From the outside, the obvious problem appears to be the speed with which Warner DC is trying to build up a cinematic universe to rival Marvel’s. As many have pointed out in the past, Marvel had several years and several separate movies to build up their universe before the main course, The Avengers, came along in 2011. After Man Of Steel established a new, more sombre Superman, Batman V Superman had an awful lot of legwork to do in order to plant the seeds for Wonder Woman, Justice League, Aquaman, Cyborg and The Flash – which at least partly explains why the film felt quite as long and ungainly as it did. Even the title, Batman V Superman: Dawn Of Justice, sounds like a compromise – the product of a long meeting between executives trying to agree on one workable vision.

As for Suicide Squad, writer-director David Ayer had his work cut out from the very beginning; he had just six weeks to deliver a finished script, which no doubt followed his own gritty sensibility – the kind of tone he established in such films as End Of Watch and Fury.

This brings us to a second problem: the wildly different studio cultures at Warner and Marvel. From the beginning, Marvel has sought to craft a coherent string of movies under the watchful eye of one person: Kevin Feige, the producer of every Marvel Studios film since 2008‘s Iron Man. Much like a TV showrunner, Feige has steered the growing Marvel universe through multiple movies and a gallery of different directors.

Marvel doesn’t hire maverick directors and auteurs with singular, bizarre creative ideas, but Feige has nevertheless pulled off something quite remarkable: he’s established a tone which is flexible enough to allow a sci-fi character like Tony Stark to stand alongside a god from Asgard, to allow for moments of levity as well as darkness, and where Earth-based thrillers (The Winter Soldier) still work when placed next to madcap space opera (Guardians Of The Galaxy).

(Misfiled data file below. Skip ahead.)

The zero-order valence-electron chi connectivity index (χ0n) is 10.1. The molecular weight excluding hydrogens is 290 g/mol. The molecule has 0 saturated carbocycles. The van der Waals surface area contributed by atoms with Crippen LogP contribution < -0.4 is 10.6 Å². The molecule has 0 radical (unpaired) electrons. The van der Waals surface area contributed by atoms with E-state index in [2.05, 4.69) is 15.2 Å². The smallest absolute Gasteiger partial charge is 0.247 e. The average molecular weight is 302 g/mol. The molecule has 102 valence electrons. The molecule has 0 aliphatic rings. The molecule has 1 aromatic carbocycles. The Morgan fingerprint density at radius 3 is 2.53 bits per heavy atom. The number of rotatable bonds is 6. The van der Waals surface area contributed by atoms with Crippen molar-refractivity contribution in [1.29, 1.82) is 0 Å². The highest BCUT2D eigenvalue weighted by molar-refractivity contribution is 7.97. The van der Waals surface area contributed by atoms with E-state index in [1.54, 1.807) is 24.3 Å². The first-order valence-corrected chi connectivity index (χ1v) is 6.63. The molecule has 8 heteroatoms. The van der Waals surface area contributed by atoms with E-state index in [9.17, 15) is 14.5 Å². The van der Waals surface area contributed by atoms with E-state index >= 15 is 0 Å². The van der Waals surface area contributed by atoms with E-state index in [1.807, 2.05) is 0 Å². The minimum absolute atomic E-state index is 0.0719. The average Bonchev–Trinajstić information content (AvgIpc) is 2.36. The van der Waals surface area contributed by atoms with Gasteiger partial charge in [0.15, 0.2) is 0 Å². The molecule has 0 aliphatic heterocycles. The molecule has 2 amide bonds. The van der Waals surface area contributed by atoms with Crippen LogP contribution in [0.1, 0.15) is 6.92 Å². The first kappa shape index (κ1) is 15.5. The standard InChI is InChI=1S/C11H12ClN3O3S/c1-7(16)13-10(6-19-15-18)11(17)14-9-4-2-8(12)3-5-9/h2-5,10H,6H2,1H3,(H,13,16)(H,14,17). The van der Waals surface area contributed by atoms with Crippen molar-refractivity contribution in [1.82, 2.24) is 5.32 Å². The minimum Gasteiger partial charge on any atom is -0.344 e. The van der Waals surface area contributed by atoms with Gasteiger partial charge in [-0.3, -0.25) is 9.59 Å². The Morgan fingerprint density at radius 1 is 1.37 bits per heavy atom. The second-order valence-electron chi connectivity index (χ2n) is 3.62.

Warner, on the other hand, has a long history of producing or distributing movies by singular directors – the most obvious being Stanley Kubrick, while others include Tim Burton, the Wachowskis, George Miller and Alfonso Cuaron. In traditional filmmaking terms, this is by no means a bad thing, since each filmmaker – at least potentially – has the time and creative space to make movies where their individuality shines through. Jupiter Ascending didn’t exactly take off at the box-office, but it was unmistakably a Wachowski film.

When it comes to creating an interlinked franchise spread out over eight or so movies, however, the question of creative uniformity comes into play. How can you create a coherent universe of gods, mortals and man-machine hybrids when each storyteller has their own individual voice? With difficulty, is the short answer. This is why several writers and directors have jumped ship. This is why Suicide Squad wound up being heavily reshot and re-edited – because it was originally made with one tone, but was reworked to fit another, apparently based on the public reaction to Batman V Superman.

In other words, the studio’s still feeling its way around a new and quite different kind of filmmaking. When Christopher Nolan worked on Batman Begins, he didn’t have a detailed road map in his mind for the other two films in the trilogy – we know this because producer Charles Roven told us as much last year.

“We didn’t even talk about what the next movie would be like,” Roven said. “We knew we’d probably have the Joker, because the movie was going to end with the Joker card. But we didn’t talk about plot or anything, you know?”